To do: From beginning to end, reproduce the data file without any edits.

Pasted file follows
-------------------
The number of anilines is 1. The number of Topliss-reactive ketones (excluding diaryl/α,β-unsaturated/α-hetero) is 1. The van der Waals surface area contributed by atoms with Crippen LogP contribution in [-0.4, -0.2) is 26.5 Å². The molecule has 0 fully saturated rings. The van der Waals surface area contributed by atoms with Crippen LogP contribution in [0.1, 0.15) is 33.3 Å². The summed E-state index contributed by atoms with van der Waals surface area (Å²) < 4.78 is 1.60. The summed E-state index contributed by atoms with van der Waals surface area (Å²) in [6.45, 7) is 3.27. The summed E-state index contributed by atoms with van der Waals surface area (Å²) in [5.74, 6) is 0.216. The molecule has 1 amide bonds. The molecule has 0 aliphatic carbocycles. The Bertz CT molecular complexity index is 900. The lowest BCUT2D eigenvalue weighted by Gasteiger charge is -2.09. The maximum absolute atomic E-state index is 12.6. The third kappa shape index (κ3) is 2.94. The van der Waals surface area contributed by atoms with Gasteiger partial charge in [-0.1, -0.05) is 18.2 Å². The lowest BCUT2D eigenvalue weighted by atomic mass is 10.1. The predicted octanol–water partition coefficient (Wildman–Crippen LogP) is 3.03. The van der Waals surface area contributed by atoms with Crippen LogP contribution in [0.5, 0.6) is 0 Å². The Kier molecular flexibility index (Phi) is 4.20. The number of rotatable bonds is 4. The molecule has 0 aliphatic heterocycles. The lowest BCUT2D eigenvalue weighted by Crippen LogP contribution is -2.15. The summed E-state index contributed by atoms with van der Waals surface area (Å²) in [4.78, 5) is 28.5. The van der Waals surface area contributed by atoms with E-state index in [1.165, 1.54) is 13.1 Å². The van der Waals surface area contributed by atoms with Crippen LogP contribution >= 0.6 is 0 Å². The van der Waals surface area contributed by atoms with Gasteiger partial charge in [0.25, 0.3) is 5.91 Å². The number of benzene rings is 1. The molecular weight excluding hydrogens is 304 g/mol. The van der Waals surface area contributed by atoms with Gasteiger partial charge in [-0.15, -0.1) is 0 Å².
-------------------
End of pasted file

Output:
The number of anilines is 1. The number of Topliss-reactive ketones (excluding diaryl/α,β-unsaturated/α-hetero) is 1. The van der Waals surface area contributed by atoms with Crippen LogP contribution in [-0.4, -0.2) is 26.5 Å². The molecule has 0 fully saturated rings. The van der Waals surface area contributed by atoms with Crippen LogP contribution in [0.1, 0.15) is 33.3 Å². The summed E-state index contributed by atoms with van der Waals surface area (Å²) < 4.78 is 1.60. The summed E-state index contributed by atoms with van der Waals surface area (Å²) in [6.45, 7) is 3.27. The summed E-state index contributed by atoms with van der Waals surface area (Å²) in [5.74, 6) is 0.216. The molecule has 1 amide bonds. The molecule has 0 aliphatic carbocycles. The Bertz CT molecular complexity index is 900. The lowest BCUT2D eigenvalue weighted by Gasteiger charge is -2.09. The maximum absolute atomic E-state index is 12.6. The third kappa shape index (κ3) is 2.94. The van der Waals surface area contributed by atoms with Gasteiger partial charge in [-0.1, -0.05) is 18.2 Å². The lowest BCUT2D eigenvalue weighted by atomic mass is 10.1. The predicted octanol–water partition coefficient (Wildman–Crippen LogP) is 3.03. The van der Waals surface area contributed by atoms with Crippen LogP contribution in [0.5, 0.6) is 0 Å². The Kier molecular flexibility index (Phi) is 4.20. The number of rotatable bonds is 4. The molecule has 0 aliphatic heterocycles. The lowest BCUT2D eigenvalue weighted by Crippen LogP contribution is -2.15. The summed E-state index contributed by atoms with van der Waals surface area (Å²) in [4.78, 5) is 28.5. The van der Waals surface area contributed by atoms with E-state index in [1.165, 1.54) is 13.1 Å². The van der Waals surface area contributed by atoms with Crippen LogP contribution >= 0.6 is 0 Å². The van der Waals surface area contributed by atoms with Gasteiger partial charge in [0.25, 0.3) is 5.91 Å². The number of benzene rings is 1. The molecular weight excluding hydrogens is 304 g/mol. The van der Waals surface area contributed by atoms with Gasteiger partial charge in [-0.15, -0.1) is 0 Å².